- Bitcoin Cash has split into two new blockchain following a hard fork
- The chain is split into BCHN and BCH ABC due to disagreement over the “miner tax”.
- Almost all nodes favor BCHN and BCH ABC has attracted little to no horsepower.
The upgrade proposed by Bitcoin Cash (BCH) developer group BCH ABC was opposed by another group called Bitcoin Cash Node (BCHN). As some nodes went through with the hard fork while others did not, the blockchain was split into two separate chains.
Bitcoin Cash fork
The recent Bitcoin Cash fork was an action that took place because of the previous hard fork of the network. Bitcoin Cash developers, known as BCH ABC, proposed an update on the blockchain that included a miner tax. The miners would pay 8 percent of their mined BCH to be distributed to BCH ABC for protocol development.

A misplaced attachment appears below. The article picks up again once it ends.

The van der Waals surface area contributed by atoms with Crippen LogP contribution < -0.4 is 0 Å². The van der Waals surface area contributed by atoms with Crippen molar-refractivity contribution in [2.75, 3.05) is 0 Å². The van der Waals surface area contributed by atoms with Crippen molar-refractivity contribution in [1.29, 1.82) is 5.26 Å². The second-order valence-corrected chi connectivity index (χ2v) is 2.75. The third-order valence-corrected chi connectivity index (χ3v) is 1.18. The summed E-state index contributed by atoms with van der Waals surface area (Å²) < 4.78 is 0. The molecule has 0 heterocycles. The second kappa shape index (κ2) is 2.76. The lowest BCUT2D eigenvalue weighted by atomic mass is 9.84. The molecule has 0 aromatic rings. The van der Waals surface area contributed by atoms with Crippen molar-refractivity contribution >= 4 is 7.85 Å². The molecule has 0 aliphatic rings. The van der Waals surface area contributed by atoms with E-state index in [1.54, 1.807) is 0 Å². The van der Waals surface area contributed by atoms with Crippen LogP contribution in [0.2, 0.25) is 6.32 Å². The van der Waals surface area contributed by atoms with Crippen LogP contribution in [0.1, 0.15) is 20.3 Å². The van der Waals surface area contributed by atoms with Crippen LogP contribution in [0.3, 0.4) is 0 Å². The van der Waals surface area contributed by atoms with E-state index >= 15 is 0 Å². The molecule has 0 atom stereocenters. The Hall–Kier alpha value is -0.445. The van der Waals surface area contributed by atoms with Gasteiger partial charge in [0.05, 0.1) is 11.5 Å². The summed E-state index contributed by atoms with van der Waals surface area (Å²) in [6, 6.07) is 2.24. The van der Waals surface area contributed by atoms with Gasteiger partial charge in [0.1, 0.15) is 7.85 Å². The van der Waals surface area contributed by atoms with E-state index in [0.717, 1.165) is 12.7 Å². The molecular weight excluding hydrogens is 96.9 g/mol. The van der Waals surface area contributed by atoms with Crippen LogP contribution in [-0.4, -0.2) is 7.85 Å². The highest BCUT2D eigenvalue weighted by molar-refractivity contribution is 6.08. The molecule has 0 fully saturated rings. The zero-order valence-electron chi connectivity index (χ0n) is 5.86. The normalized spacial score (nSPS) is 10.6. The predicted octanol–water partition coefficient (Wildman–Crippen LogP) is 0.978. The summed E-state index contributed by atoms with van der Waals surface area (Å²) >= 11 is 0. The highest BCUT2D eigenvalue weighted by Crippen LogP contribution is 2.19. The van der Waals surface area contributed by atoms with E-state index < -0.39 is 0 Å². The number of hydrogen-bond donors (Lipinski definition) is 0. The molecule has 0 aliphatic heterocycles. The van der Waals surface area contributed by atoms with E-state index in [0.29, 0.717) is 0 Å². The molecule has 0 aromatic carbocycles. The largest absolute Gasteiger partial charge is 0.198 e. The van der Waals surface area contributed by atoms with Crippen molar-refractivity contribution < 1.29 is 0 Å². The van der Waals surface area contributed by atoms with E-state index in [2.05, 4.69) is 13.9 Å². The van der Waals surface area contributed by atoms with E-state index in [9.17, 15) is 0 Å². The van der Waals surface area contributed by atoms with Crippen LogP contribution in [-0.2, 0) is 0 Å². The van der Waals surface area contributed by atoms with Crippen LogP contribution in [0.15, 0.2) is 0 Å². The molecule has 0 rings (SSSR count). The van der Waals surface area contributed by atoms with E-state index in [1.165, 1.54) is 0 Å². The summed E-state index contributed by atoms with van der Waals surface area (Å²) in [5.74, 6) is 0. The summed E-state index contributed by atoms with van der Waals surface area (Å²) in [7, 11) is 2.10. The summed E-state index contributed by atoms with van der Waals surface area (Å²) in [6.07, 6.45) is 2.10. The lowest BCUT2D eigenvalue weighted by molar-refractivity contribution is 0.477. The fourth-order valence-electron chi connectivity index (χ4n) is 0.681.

However, the community had a split reaction regarding this as another group opposed the decision. The group, known as Bitcoin Cash Node (BCHN), removed this miner tax from their source code.
When nodes on a network implement an update (a fork) while other nodes do not, the blockchain splits into two. Unlike a soft fork that allows transactions between both upgraded and non-upgraded nodes, the hard fork completely splits them off. As such, developers tend to be conservative regarding hard-forks.
From the beginning, most of the nodes showed support for the BCHN network. In fact, data suggests that 80 percent of all nodes signaled support for BCHN while only 0.3 percent supported BCH ABC while 19 percent did not signal support for any side.
Statistics show that BCH ABC has accounted for 0 blocks in the last thousand blocks mined on the network. Furthermore, the Bitcoin Cash fork accounts for 0 percent of all blocks mined across the last seven days. If the fork does not attract enough hashpower to produce blocks and continue the blockchain, BCH ABC would virtually disappear.
Most major exchanges, including Kraken, are going to support BCHN, which will be represented by the “BCH” ticker.